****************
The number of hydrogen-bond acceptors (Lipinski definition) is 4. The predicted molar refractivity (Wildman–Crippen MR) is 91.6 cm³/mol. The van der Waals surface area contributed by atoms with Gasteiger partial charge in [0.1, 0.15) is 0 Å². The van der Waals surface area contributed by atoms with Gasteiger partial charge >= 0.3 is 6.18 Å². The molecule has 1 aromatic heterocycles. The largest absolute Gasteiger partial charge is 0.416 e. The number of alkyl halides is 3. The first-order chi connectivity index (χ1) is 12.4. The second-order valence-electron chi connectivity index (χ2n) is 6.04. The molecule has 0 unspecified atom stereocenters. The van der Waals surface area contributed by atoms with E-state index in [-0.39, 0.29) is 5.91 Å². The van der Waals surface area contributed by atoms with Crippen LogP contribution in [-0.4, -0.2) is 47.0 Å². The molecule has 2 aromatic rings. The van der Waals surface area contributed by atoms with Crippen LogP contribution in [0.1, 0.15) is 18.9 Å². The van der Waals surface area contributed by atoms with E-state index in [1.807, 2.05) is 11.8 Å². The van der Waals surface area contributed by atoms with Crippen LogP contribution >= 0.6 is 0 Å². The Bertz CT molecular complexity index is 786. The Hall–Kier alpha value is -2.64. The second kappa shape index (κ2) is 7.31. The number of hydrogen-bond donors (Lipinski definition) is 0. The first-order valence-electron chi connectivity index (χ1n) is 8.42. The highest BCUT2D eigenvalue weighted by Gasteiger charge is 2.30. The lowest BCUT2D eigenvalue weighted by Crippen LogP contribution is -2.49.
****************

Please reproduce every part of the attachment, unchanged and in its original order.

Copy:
The number of hydrogen-bond acceptors (Lipinski definition) is 4. The predicted molar refractivity (Wildman–Crippen MR) is 91.6 cm³/mol. The van der Waals surface area contributed by atoms with Gasteiger partial charge in [0.1, 0.15) is 0 Å². The van der Waals surface area contributed by atoms with Gasteiger partial charge >= 0.3 is 6.18 Å². The molecule has 1 aromatic heterocycles. The largest absolute Gasteiger partial charge is 0.416 e. The number of alkyl halides is 3. The first-order chi connectivity index (χ1) is 12.4. The second-order valence-electron chi connectivity index (χ2n) is 6.04. The molecule has 0 unspecified atom stereocenters. The van der Waals surface area contributed by atoms with E-state index in [-0.39, 0.29) is 5.91 Å². The van der Waals surface area contributed by atoms with Crippen LogP contribution in [-0.4, -0.2) is 47.0 Å². The molecule has 2 aromatic rings. The van der Waals surface area contributed by atoms with Crippen LogP contribution in [0.1, 0.15) is 18.9 Å². The van der Waals surface area contributed by atoms with E-state index in [1.807, 2.05) is 11.8 Å². The van der Waals surface area contributed by atoms with Crippen LogP contribution >= 0.6 is 0 Å². The Bertz CT molecular complexity index is 786. The Hall–Kier alpha value is -2.64. The second kappa shape index (κ2) is 7.31. The number of hydrogen-bond donors (Lipinski definition) is 0. The first-order valence-electron chi connectivity index (χ1n) is 8.42. The highest BCUT2D eigenvalue weighted by Gasteiger charge is 2.30. The lowest BCUT2D eigenvalue weighted by Crippen LogP contribution is -2.49.